Thursday, 31 July 2008

Centrica & British Gas profits

At the end of this cacaphony of wailing on the BBC website, the small voice of reason:

Sam Laidlaw, Centrica's chief executive, justified the price rise, saying: "This is a business that has got a million shareholders - a lot of pension funds and people have got their savings invested in British Gas shares and we have to look after them".

I am, of course, assuming that he's telling the truth about those 'million shareholders'. I can't find anything in their 2007 accounts to prove or disprove it.

Centrica's detailed first-half results are interesting. They did indeed book the bulk of their profits, i.e. £504 million, in Centrica Energy (gas extraction and electricity generation). Also worth noting is that Centrica only extract one-third as much gas (1,413 mmth) as they sell (4,399 mmth), so the business (i.e. the mark-up on gas) is not absurdly profitable (4.3% operating profit margin - as against 5% VAT that the government skims off the top).

Final thoughts; with ten million gas customers and six million electricity customers, Centrica's £1 billion profit is £62.50 profit per customer (or £131 if you are on dual fuel), which doesn't seem wildly excessive to me. Their tax note suggest that the group's tax bill is about 40% - 45% of profits (corporation tax, petroleum revenue tax and VAT), which I think is quite enough.


ukipwebmaster said...

Off topic Mark, but you may be interested in one of the fringe events at the UKIP conference with Dr Richard Lamerton talking about the way we tax land and how it could be changed for the better:

Mark Wadsworth said...

Very interested indeed. Can you email me his contact details? Or indeed forward my email address to him (which you can glean from my 'email me' button).

Umbongo said...

But whose "reason" was Laidlaw addressing? The party of government looks for its financial support to the unions, the majority of whose members are in the public sector. The government looks for its electoral support to its client base (the public sector and the benefiterati). In all cases the private sector's only perceived function is to be mulcted and penalised: there is no perceived nexus between between post-tax business profits and public sector pensions. Accordingly, as far as Labour is concerned - we're only talking a further 2 years after all - Centrica, BP, Shell and other golden geese can be killed (or go offshore) to please Labour's financial and electoral supporters.

Bill Quango MP said...

There is one way for SOME discount from the energy companies.
Forget about switching as they really don't care about it as they end up with the same numbers of different customers.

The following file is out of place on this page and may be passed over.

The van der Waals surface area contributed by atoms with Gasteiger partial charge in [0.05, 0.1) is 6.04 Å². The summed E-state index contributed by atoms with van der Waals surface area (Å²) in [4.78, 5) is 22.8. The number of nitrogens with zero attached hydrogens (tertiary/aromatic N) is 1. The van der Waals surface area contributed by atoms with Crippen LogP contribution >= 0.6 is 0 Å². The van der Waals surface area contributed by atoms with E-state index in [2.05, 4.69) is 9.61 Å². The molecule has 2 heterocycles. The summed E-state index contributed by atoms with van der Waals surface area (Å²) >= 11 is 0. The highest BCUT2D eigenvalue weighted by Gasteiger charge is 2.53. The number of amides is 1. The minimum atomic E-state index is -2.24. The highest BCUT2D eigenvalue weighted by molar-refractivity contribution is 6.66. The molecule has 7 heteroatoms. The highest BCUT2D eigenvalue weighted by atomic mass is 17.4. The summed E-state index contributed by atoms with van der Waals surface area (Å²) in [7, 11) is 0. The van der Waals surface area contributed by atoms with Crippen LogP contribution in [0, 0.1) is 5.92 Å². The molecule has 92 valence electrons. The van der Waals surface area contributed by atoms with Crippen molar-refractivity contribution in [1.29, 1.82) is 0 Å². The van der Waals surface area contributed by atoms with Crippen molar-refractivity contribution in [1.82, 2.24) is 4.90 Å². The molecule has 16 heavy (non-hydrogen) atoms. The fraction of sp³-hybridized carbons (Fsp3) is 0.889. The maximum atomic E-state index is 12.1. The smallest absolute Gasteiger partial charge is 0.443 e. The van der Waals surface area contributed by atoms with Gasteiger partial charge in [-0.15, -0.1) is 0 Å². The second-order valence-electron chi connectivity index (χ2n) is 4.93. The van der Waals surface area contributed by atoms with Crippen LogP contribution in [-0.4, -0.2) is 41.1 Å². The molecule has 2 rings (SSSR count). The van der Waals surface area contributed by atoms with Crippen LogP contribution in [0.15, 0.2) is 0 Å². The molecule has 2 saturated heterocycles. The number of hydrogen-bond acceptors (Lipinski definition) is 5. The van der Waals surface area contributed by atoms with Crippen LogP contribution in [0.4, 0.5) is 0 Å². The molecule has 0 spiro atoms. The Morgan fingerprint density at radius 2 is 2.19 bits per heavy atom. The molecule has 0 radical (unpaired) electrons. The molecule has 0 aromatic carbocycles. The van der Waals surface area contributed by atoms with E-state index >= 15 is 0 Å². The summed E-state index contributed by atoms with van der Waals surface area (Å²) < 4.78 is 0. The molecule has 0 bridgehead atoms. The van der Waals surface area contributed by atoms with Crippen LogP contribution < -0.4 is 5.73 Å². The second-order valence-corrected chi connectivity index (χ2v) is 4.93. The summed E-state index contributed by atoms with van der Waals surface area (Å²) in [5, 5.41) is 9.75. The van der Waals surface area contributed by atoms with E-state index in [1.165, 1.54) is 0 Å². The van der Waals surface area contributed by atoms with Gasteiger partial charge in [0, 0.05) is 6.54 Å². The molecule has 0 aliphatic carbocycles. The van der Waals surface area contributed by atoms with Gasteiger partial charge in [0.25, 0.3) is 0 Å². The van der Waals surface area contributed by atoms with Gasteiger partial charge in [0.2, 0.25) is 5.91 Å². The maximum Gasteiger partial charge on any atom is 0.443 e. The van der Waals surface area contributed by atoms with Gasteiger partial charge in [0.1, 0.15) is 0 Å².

The answer is a little more affirmative.
If the entire country picks ONE supplier, say Centrica for ease, and every single Centrica account switches to another supplier.
Their competitors gain while they flounder.

Then we would really see how much competition there is in the market.

Philip Thomas said...

They must be eeeevil because they're making money whilst many struggle to pay their bills. There is no acceptable level of profitability in such circumstances. The solution is to brutally tax them, thus starving them of profits and encouraging them to...errrrr...lower fuel costs? increase productivity? become charities? Ummmm, I'm losing my lefty train of logic here.

Mark Wadsworth said...

I suppose, a windfall tax might lead them to ... er ... Cut costs by sacking a few workers?
Hike their prices even more?
Relocate offshore and pay even less tax?
Cut their dividends so that all pension funds fall in value (those pension funds are having a rough enough time with their shares in banks and housebuilders)?
Get into such financial difficulties once gas prices fall again that they become a take-over target for wicked foreigners?
(Continued page 94)

Umbongo said...


Only too true - but those responses by Centrica etc have long term (defined as in my previous comment as over 2 years) consequences. Labour couldn't care a jot about those since they will not have to cope with them. It seems that the "scorched earth" policy is beginning to take shape. One result of this government's irresponsible use of the tax system is to drive big tax payers off-shore. Today Shire is reported to have said that no matter what the UK does it's very unlikely that it will take up UK tax residence again in the future. Why should BP or Centrica stay?